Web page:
Welcome, fellow bloghoppers! You're looking at my personal blog, home to the rants and ramblings of an aspiring author. I continued to have problems this week trying to get the Bonds of Fenris ARCs ready, but things have finally gotten sorted out. In fact, by the time you read this, the ARCs may well have been sent out. I also offered up my opinion on John Carter, which unfortunately hasn't done as well in theaters as it deserves to. Y'all better not forget about it in all the Hunger Games hoopla, y'hear? Before I forget, there are still ARCs of Bonds of Fenris available for book bloggers, so if you're interested. my e-mail's right there on the sidebar!
This week's ice-breaker for Feature & Follow:
"What is the best book you’ve read in the last month? What is the worst book you’ve read in the last month?"
Ugh, for the second time in two weeks, I've been slacking off my reading this year! I'VE BEEN BUSY, OKAY!
Alright, alright, I get the point, I'll get back to my reading. Sheesh. In the meantime, I'll talk a little about something that wasn't exactly bad, but a definite misfire:
That's The Legion of Shadow (as you may have guessed). It's a gamebook. For those of you who weren't around in the 1980's, gamebooks were kind of like the missing link between D&D and the modern cRPG. Interactive adventure stories consisting of branching narratives under control of the player. If you've heard of the Choose Your Own Adventure series, that's the basic form. More advanced books, such as the Fighting Fantasy series, also incorporated RPG mechanics like character statistics, inventory, and combat.
DestinyQuest is a much newer book, self-published by the author. It's been getting a lot of press in the gamebook community, much of it deserved. It's innovative in a lot of ways. For one, it's a huge frakkin' book, roughly the reading length of three or four normal gamebooks. It's got a detailed yet fairly simple combat system. It smooths over the rough edges of the format by incorporating cRPG-like concepts. It's got an epic, if fairly standard plot, carried off with good writing.
It's also, in my honest opinion, no good.
DestinyQuest completely and utterly misses the point of what gamebooks are supposed to be about: challenging the reader's decision-making skills. The story is essentially a maze that you navigate by choosing the protagonist's next action. Your goal is to reach the end. In some books this is easy, others require you to map them out to find a single "true path". But DestinyQuest isn't about decision-making. It's arranged as a series of quests and side-quests around hub locations, similar to a cRPG. Your goal in any given quest is to avoid dying and pick up treasures that will boost your stats and give you additional skills. But rarely in does a quest require you to make any significant choices. You may choose to go left or right, to take one treasure or another, or face the occasional logic puzzle, but for the most part, you don't progress from choosing paths and actions. You progress by winning combats.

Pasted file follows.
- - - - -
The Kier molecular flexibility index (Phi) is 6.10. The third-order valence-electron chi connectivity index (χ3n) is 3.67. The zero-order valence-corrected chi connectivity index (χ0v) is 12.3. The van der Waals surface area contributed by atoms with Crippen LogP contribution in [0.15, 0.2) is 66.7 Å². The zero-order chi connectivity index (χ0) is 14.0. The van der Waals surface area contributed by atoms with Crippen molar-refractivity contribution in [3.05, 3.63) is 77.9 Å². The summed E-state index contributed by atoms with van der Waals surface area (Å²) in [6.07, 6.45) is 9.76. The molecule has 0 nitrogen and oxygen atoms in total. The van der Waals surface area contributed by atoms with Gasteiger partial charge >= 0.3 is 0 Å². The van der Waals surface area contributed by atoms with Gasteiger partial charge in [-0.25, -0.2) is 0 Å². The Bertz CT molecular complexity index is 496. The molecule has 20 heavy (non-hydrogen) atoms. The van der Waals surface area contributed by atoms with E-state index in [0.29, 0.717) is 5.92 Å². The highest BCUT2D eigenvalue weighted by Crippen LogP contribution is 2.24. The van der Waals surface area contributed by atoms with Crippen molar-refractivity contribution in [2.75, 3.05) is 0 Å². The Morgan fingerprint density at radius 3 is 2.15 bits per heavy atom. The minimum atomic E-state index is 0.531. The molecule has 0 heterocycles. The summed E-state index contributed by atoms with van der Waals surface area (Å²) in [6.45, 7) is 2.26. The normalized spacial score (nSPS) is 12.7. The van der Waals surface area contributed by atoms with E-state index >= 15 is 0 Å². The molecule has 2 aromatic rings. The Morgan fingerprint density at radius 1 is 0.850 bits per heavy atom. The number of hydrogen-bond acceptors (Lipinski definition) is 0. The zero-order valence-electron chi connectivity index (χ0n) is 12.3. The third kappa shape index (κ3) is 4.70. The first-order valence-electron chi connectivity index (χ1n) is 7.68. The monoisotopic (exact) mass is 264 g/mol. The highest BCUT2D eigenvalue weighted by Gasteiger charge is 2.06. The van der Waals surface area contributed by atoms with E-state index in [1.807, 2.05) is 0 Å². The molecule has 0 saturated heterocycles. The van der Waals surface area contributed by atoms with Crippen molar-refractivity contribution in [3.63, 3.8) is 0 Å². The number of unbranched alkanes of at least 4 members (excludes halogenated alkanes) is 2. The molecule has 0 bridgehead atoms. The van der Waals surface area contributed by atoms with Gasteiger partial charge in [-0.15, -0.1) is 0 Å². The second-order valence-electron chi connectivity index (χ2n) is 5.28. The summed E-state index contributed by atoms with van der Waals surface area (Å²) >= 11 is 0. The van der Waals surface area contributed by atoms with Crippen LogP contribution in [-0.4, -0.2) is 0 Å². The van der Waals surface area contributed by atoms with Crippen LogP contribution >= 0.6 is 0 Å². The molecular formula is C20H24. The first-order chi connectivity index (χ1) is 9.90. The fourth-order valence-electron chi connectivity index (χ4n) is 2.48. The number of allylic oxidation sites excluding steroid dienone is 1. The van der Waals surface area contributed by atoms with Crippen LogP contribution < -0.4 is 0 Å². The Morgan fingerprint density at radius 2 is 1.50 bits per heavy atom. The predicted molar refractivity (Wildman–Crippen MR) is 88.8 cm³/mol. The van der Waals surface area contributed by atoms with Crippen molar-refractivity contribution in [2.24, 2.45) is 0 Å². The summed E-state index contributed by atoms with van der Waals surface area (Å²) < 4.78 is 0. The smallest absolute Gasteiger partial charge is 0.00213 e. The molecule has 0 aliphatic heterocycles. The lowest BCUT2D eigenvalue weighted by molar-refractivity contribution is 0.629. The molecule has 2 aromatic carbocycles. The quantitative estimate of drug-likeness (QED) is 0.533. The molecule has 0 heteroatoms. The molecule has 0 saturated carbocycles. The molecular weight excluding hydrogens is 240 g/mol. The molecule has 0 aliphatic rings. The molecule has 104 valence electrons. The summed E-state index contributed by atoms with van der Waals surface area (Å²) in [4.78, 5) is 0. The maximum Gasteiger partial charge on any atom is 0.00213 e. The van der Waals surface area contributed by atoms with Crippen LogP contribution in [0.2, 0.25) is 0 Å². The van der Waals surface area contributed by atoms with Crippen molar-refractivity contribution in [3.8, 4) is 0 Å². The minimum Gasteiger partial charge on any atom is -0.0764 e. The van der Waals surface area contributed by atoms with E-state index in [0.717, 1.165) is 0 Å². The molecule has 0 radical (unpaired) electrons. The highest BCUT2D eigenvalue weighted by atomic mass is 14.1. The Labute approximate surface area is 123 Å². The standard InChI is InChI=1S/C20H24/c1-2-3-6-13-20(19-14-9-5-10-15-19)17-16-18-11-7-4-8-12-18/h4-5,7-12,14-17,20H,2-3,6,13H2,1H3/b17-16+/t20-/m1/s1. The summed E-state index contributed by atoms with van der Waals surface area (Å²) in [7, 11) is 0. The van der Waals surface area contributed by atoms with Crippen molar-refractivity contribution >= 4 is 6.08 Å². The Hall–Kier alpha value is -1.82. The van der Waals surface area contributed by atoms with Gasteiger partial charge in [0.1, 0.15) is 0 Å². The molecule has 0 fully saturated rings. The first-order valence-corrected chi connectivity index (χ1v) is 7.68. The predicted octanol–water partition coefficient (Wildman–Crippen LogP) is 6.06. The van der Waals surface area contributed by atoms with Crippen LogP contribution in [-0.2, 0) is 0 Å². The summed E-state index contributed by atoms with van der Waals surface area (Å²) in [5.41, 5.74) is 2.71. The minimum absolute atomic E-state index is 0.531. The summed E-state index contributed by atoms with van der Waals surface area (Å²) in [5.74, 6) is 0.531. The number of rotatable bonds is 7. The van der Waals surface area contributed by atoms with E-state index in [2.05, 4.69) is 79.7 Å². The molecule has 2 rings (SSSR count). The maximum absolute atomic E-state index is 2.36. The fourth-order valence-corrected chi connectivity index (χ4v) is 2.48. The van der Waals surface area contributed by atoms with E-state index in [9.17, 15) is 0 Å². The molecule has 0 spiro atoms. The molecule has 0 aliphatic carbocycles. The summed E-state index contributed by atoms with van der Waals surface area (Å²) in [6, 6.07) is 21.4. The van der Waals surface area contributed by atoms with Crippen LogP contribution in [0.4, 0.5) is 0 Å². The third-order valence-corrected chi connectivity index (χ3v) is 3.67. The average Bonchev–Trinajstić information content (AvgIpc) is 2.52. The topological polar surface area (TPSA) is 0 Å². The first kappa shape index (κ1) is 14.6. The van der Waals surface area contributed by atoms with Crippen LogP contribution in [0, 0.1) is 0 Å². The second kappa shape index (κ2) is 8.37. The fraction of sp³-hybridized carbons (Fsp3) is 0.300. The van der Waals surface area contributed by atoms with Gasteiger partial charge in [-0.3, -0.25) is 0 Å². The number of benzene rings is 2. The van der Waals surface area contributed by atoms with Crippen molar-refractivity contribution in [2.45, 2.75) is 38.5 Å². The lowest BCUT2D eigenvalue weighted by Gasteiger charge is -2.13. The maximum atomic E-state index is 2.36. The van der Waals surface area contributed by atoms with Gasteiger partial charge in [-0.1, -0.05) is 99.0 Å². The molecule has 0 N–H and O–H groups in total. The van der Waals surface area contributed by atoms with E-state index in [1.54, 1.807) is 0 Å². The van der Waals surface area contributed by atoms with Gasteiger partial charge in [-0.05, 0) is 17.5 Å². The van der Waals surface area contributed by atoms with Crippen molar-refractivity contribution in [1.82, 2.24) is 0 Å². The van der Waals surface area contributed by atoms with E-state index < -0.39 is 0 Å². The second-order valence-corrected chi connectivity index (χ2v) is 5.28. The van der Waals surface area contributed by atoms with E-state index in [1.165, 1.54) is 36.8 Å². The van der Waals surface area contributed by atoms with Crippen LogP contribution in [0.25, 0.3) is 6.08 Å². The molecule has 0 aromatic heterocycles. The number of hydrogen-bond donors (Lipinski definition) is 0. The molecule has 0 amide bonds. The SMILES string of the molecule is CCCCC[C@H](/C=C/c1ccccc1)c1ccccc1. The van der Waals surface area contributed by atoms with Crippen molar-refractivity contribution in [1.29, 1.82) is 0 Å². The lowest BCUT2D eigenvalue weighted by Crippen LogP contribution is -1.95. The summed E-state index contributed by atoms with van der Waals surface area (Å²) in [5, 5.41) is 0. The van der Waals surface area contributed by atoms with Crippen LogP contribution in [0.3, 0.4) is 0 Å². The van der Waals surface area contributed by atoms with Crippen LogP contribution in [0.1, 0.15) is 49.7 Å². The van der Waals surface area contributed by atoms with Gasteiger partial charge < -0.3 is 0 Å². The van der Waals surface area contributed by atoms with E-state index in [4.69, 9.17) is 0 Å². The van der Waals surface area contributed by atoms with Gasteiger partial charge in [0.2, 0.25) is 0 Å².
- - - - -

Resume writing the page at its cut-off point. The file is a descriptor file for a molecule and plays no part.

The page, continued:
In case you don't know, gamebook combat goes something like this: You have your stats, and your opponent has his. You roll some dice to determine the outcome of a combat round. The combatant with the better stats usually wins, but the dice always have their say. Win enough rounds before your health hits zero, and you win the combat and get to continue. Fail, and you have to start the book over, though nearly everyone cheats on this point if they get frustrated enough. (DestinyQuest legalizes this practice by allowing you to just replay the specific combat instead.) Combat is the spice of gamebooks: the right amount gives it just that extra kick. But just like with a real strong spice, too much sends you to the restroom to vomit.
DestinyQuest is almost entirely combat, from start to finish. And it gets annoying really fast. Yes, it's true, there is a lot of stuff you can do in combat: I had a list of dozens of skills by the time I finished. But it doesn't solve the problem that combat in a gamebook is rolling dice until you win. So DestinyQuest is a trudge: you roll dice again and again and again until you get lucky enough to move on, and then you do the same thing in another combat sequence right around the next corner. When you're not fighting, you're mainly reading long-winded non-interactive passages where you're told what your character and his allies do next. It's both deathly dull and frustrating at the same time.
In short, this isn't a gamebook. It's a very shallow dice-rolling game. I won't be buying the sequel.
This week's ice-breaker for TGIF @ GReads:
"Do you use Twitter or Facebook to promote your blog? How has it benefited your book blogging experience? If not, how do you promote your blog? Share your twitter handle and/or Facebook link!"
No, not really. I was never too keen on Facebook; I'm of an era of the web where you made sure nobody knew anything about you in real life, so the idea is somewhat anathema to me. Plus, after that personal info scandal a while back, I wasn't terribly keen on them as a company. Twitter is okay, but the problem with it is that people expect you to keep up a steady stream of chatter. I'm of the opinion that a man who has nothing to say should keep his mouth shut. I promote my blogs mainly through these hops, cross-posting my reviews to Goodreads/Shelfari, and just trying to write interesting stuff. I also comment to other people's blogs when I can, but like I said, a man who has nothing to say...
That's all for this week. Have fun, and happy hopping!